And, joy of joys around this time Doctor Who was resurrected! And he hadn't changed! Yes of course the series had changed with the times. There was a lot more focus on emotional moments for one, but most of the time it worked. Still the Doctor espoused the virtues that I had always known him to. Of course throughout my teenage years Doctor Who sometimes became less of a important thing to me (most committed Whovians probably have a phase like this too) but when I came back to watching the Doctors adventures I always felt like I was welcome, it wasn't as if I had just started watching part 9,875,000 of the worlds most complicated soap opera. And with the ever onwards march of time, Doctors and producers changed too. I was thrilled, like all other fans were when it was announced that Steven Moffat would become head writer and show runner, with a ridiculously long and fabulous writing pedigree in both Who and outside of it, with work such as Jekyll, Coupling, and Press Gang. I was also unexpectedly pleased with the choice of Matt Smith, and I didn't bother writing him off immediately like some others did. And lo and behold, come Series Five of 'NuWho' I was pleasantly surprised. Matt Smith was and is a splendid Doctor,and despite his comparative youth still lends the part a other-worldly ancientness and unknowability. The stories too were generally to a high standard, with the return of the Weeping Angels and Richard Curtis' Van Gogh episode being two highlights for me. My only rankles of complaint though, lay with the companions. Now, the Doctor in pretty much all the series of the revival has been a sexual or attractive object to his companions. For some unknown, poor-writer based reason. Rose ended up with some form of Doctor-human hybrid/fuck buddy in a alternate universe in possibly one of the most unneeded endings ever. Martha spent most of her series as companion silently lusting after the Doctor in a unrequited passion.(only to end up with Micky Smith in the last David Tennant episode for, again, no reason whatsoever) In fact, the best companion, not just of the revival but of the entire series was Donna. Primarily because she didn't want to get inside the Doctors space-trousers all the time. (do Time-Lords have space trousers? I don't know.) Donna was funny, opinionated, human. With Martha and Rose, while both nicely written and acted, I couldn't really see them as anything else but abstract concept. Donna I could see as an actual person I could meet, mainly because she reacted the way you or I would to such bizarre, alien, fantastic and sometimes scary situations. And I got the feeling the Doctor liked this. Series 4 was a right laugh, the Doctor and Donna, two friends having brilliant and wonderful adventures throughout the universe. No unnecessary romance or the mandatory kiss, (OK there was one between the Doctor and Donna, but this was a chaste one done strictly for comic effect) just two mates having the time of their lives. Around this time, Series 3 and 4 is where I feel the series reached its current zenith. Which is what made the end of Series 4 all the more sad for me, but there you are.
But anyway, as I said an eon ago, my only major rankles with Series Five lay with the companions. Quite simply, I hate them. Amy Pond is nothing but a deeply irritating bundle of stereotypes, with the sexual attraction to the Doctor pushed up to 11. Rory is a grotesquely tedious, stuttering, milquetoast in search of some decent lines to say. Don't get me started on River Song. Doctor Who has simply become, in my sad embittered opinion, episode 9,875,000 of the worlds most complicated soap opera. Crossroads in Space if you will. Deeply uninteresting and often hammy characters dealing with shit you don't really give a toss about, the massive twist being it's all in space. The previous series did deal with the companions families and emotions and development don't get me wrong. And this is most definitely a good thing, it makes them appear more human, as opposed to a talking slab of meat who occasionally asks the Doctor whats wrong. But there is something of a point where you're dealing with a fun adventure Saturday tea-time serial with Daleks and Cybermen and Sontarans, and another where you're dealing with Crossroads in Space. Series Five and Six have most definitely been the latter. And this irritates me so as it detracts all the more from the actually good stories, like Neil Gaiman's slice of genius. (BRING HIM BACK TO WRITE MORE PLEASE) Amy is awful. A bullying, yowling tempest she spends 90% of the time berating and ignoring her apparent husband and 10% of simpering and saying in a tear-enthused voice how much she loves him when the plot calls for it. She is held together by negative female stereotypes. If someone injected some actual emotion or ideals into her lines she'd probably fall apart. As tigerbeatdown puts it in the article, 'I Hate Amy Pond'- "she seems to have been conceived by sticking every terrible romantic comedy ever made into a blender and coming out with a slightly lumpy beige mixture of Stuff Girls Like. Girls like weddings! Girls like sex! Girls sometimes try to have sex with boys who are not their boyfriends! Girls like making pouty faces! Girls like having babies! Girls enjoy engaging in banter! " She is responsible for the godawful love triangle of Series Five, which hampered my enjoyment so. "Amy Loves the Doctor!" "Rory Loves Amy!", "Amy Also Loves Rory", "The Doctor Doesn't Want to Have Sex with Anyone! (except maybe the hammy actress from E.R, but we'll leave that til later)." Rory is awful. He seems like a nice chap, of course, but he is not companion material in the same way that Micky was not companion material. Instead of having someone willing to throw themselves into the adventure, we get a mopey-git who spends most of the time either in the TARDIS or getting themselves into trouble due to their own stupidity out of it is not compelling viewing. River Song, I'm afraid to say is awful. When I first saw her in Silence in the Library (another Moffat corker I care to mention) although I didn't particularly like the actress, the idea of a constant companion to the Doctor meeting disjointedly through time was very intriguing. Sadly this turned out in the end to be a cheap rip-off of the Time Travellers Wife, which is an abysmal concept in the first place. River does not really endear herself to me. Mainly because of a string of risque sexual innuendos that leave me rather sad and disappointed in the quality of the writing rather than laughing, the predilection to open violence, which seems to me something that the Doctor would be completely repulsed by rather than attracted to, and most importantly, the fact that she is sexually attracted to the Doctor and (maybe) vice versa. If this doesn't mark me out as a out-of-touch fuddy duddy I don't know what will. I hate the idea of open romance and the Doctor. I know the Doctor has a family. I know he has a granddaughter, so some form of hanky panky is there somewhere along the line, but the way romance is handled in the new series is just so bad it makes me cringe. What I loved about the Doctor was that he didn't entangle with that romantic guff. He showed his 'humanity' (or Gallifreyeaness if you will) in other ways, through his deep bonds of friendship. His kindness, his generosity. It wasn't through an awkward snog. And this comforted me, and probably lots of other lonely nerdy teenagers watching at the time too. Dating and kissing and doing all manner of sexy things was touted during our teenage years as the be-all and end-all of existence. It was nice to come across something where it didn't shove it in your face.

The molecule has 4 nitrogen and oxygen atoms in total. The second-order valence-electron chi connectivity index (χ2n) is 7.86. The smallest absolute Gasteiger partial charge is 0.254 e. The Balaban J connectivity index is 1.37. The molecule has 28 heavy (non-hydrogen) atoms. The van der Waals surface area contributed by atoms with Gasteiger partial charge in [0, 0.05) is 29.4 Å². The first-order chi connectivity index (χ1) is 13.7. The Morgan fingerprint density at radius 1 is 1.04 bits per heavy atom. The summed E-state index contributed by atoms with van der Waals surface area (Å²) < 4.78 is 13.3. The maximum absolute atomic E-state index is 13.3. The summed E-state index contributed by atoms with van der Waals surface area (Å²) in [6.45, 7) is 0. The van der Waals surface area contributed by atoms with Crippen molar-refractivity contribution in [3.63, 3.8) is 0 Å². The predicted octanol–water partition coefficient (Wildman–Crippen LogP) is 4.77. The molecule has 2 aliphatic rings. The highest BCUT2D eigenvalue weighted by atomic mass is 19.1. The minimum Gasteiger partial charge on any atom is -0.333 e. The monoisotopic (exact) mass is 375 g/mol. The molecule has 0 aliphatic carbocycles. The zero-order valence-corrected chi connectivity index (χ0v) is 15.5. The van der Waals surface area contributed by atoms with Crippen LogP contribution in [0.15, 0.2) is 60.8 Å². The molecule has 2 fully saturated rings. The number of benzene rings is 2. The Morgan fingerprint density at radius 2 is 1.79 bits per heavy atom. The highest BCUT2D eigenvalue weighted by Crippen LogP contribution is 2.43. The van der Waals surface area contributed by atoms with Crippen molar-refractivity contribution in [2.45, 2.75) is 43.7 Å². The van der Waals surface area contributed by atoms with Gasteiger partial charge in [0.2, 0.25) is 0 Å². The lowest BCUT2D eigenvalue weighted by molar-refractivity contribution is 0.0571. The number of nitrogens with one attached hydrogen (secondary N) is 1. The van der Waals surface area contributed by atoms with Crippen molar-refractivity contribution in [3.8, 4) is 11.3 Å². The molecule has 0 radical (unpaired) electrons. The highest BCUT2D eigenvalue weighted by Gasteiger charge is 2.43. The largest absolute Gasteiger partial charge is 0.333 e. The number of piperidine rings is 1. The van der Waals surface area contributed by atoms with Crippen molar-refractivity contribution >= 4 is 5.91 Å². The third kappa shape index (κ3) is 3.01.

So overall, these companions to me are just bad. And that we are meant to care and emotionally invest ourselves in such awful, poorly written and generally nasty characters is beyond me. They take up too much of the plots, story arcs and general dramatic competence. They make it, as I have said a million times, just another episode of Crossroads in Space. My slow descent into embitterment is generally not helped to by the general decline in quality of writing for Who from Moffat, which is somewhat mysterious given the excellence of his screenplay for Tintin and his writing for Sherlock. 'Let's Kill Hitler' and the 2011 Christmas Special rank as some of the most tactless, ham-fisted, poorly written, and utterly confusing piles of crud I've seen in my many years of watching Who (if you ask why this is so in confusion, I'm sorry, but there is no hope for you). They may even rival Love and Monsters in the badness stakes, and that is indeed saying something. I mean I have watched Doctor Who a long, long time and yes, of course a lot of the time I have seen some very bad episodes amongst the gold. But never before have I been disappointed in Who, that I can see the glimmers of competence and brilliance but it's hidden beneath an avalanche of cheap and deeply tedious writing techniques. And that makes me rather sad really.